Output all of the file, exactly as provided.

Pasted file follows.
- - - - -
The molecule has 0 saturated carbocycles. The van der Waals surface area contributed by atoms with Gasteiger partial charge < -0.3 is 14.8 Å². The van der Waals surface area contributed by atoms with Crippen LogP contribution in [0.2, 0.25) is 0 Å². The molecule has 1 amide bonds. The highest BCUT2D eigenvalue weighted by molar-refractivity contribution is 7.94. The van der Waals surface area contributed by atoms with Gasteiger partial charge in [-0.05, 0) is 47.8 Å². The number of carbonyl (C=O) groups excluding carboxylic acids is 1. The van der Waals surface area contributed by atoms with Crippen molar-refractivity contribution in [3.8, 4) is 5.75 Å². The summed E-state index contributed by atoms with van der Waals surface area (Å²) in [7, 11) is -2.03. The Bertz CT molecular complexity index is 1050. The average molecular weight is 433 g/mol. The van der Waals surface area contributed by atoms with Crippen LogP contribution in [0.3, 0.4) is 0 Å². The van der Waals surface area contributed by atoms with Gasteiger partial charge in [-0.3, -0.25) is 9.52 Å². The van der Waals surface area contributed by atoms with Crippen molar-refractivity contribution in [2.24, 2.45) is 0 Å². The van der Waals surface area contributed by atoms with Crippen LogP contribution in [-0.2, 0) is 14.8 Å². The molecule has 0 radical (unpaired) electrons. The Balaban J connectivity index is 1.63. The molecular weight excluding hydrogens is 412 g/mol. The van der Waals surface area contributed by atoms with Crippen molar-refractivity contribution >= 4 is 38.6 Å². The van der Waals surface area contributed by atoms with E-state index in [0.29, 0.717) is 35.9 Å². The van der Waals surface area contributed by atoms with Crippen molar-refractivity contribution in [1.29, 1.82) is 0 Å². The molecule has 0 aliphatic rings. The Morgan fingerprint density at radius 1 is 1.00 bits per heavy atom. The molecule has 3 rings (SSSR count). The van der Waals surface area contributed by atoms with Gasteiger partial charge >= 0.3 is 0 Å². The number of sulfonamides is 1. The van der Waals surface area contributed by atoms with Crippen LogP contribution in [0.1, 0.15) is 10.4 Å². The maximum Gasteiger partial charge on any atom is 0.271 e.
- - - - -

The molecule has 0 saturated carbocycles. The van der Waals surface area contributed by atoms with Gasteiger partial charge < -0.3 is 14.8 Å². The van der Waals surface area contributed by atoms with Crippen LogP contribution in [0.2, 0.25) is 0 Å². The molecule has 1 amide bonds. The highest BCUT2D eigenvalue weighted by molar-refractivity contribution is 7.94. The van der Waals surface area contributed by atoms with Gasteiger partial charge in [-0.05, 0) is 47.8 Å². The number of carbonyl (C=O) groups excluding carboxylic acids is 1. The van der Waals surface area contributed by atoms with Crippen molar-refractivity contribution in [3.8, 4) is 5.75 Å². The summed E-state index contributed by atoms with van der Waals surface area (Å²) in [7, 11) is -2.03. The Bertz CT molecular complexity index is 1050. The average molecular weight is 433 g/mol. The van der Waals surface area contributed by atoms with Crippen LogP contribution in [0.3, 0.4) is 0 Å². The van der Waals surface area contributed by atoms with Gasteiger partial charge in [-0.3, -0.25) is 9.52 Å². The van der Waals surface area contributed by atoms with Crippen molar-refractivity contribution in [2.24, 2.45) is 0 Å². The van der Waals surface area contributed by atoms with Crippen LogP contribution in [-0.2, 0) is 14.8 Å². The molecule has 0 radical (unpaired) electrons. The Balaban J connectivity index is 1.63. The molecular weight excluding hydrogens is 412 g/mol. The van der Waals surface area contributed by atoms with Crippen molar-refractivity contribution >= 4 is 38.6 Å². The van der Waals surface area contributed by atoms with E-state index in [0.29, 0.717) is 35.9 Å². The van der Waals surface area contributed by atoms with Crippen molar-refractivity contribution in [1.29, 1.82) is 0 Å². The molecule has 0 aliphatic rings. The Morgan fingerprint density at radius 1 is 1.00 bits per heavy atom. The molecule has 3 rings (SSSR count). The van der Waals surface area contributed by atoms with Gasteiger partial charge >= 0.3 is 0 Å². The number of sulfonamides is 1. The van der Waals surface area contributed by atoms with Crippen LogP contribution in [0.1, 0.15) is 10.4 Å². The maximum Gasteiger partial charge on any atom is 0.271 e.